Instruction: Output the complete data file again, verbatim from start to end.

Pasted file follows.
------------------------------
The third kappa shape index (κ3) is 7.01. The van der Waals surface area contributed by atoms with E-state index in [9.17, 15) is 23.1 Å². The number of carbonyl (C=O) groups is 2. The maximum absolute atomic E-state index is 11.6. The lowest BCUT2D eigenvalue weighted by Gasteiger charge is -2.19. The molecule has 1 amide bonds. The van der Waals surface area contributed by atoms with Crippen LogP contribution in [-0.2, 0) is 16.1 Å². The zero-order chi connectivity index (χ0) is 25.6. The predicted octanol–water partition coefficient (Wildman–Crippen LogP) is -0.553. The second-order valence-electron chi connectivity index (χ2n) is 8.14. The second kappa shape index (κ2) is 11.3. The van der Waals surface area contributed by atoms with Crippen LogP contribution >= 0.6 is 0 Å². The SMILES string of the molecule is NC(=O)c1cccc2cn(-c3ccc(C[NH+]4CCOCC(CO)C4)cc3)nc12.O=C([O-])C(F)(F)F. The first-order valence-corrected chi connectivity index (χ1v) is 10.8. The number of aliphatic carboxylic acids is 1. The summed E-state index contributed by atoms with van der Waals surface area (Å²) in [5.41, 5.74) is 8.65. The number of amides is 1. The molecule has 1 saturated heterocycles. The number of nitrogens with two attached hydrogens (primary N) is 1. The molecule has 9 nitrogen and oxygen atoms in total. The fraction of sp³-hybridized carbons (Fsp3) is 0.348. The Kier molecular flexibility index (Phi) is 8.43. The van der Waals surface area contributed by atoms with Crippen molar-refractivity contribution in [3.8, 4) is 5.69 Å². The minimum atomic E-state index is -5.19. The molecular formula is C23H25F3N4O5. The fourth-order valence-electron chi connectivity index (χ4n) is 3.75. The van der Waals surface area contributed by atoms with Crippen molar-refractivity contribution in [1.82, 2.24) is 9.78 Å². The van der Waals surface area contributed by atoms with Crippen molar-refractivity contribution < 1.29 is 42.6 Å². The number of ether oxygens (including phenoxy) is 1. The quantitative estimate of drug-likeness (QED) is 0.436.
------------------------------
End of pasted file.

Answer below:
The third kappa shape index (κ3) is 7.01. The van der Waals surface area contributed by atoms with E-state index in [9.17, 15) is 23.1 Å². The number of carbonyl (C=O) groups is 2. The maximum absolute atomic E-state index is 11.6. The lowest BCUT2D eigenvalue weighted by Gasteiger charge is -2.19. The molecule has 1 amide bonds. The van der Waals surface area contributed by atoms with Crippen LogP contribution in [-0.2, 0) is 16.1 Å². The zero-order chi connectivity index (χ0) is 25.6. The predicted octanol–water partition coefficient (Wildman–Crippen LogP) is -0.553. The second-order valence-electron chi connectivity index (χ2n) is 8.14. The second kappa shape index (κ2) is 11.3. The van der Waals surface area contributed by atoms with Crippen LogP contribution >= 0.6 is 0 Å². The SMILES string of the molecule is NC(=O)c1cccc2cn(-c3ccc(C[NH+]4CCOCC(CO)C4)cc3)nc12.O=C([O-])C(F)(F)F. The first-order valence-corrected chi connectivity index (χ1v) is 10.8. The number of aliphatic carboxylic acids is 1. The summed E-state index contributed by atoms with van der Waals surface area (Å²) in [5.41, 5.74) is 8.65. The number of amides is 1. The molecule has 1 saturated heterocycles. The number of nitrogens with two attached hydrogens (primary N) is 1. The molecule has 9 nitrogen and oxygen atoms in total. The fraction of sp³-hybridized carbons (Fsp3) is 0.348. The Kier molecular flexibility index (Phi) is 8.43. The van der Waals surface area contributed by atoms with Crippen molar-refractivity contribution in [3.8, 4) is 5.69 Å². The minimum atomic E-state index is -5.19. The molecular formula is C23H25F3N4O5. The fourth-order valence-electron chi connectivity index (χ4n) is 3.75. The van der Waals surface area contributed by atoms with Crippen molar-refractivity contribution in [1.82, 2.24) is 9.78 Å². The van der Waals surface area contributed by atoms with Crippen molar-refractivity contribution < 1.29 is 42.6 Å². The number of ether oxygens (including phenoxy) is 1. The quantitative estimate of drug-likeness (QED) is 0.436.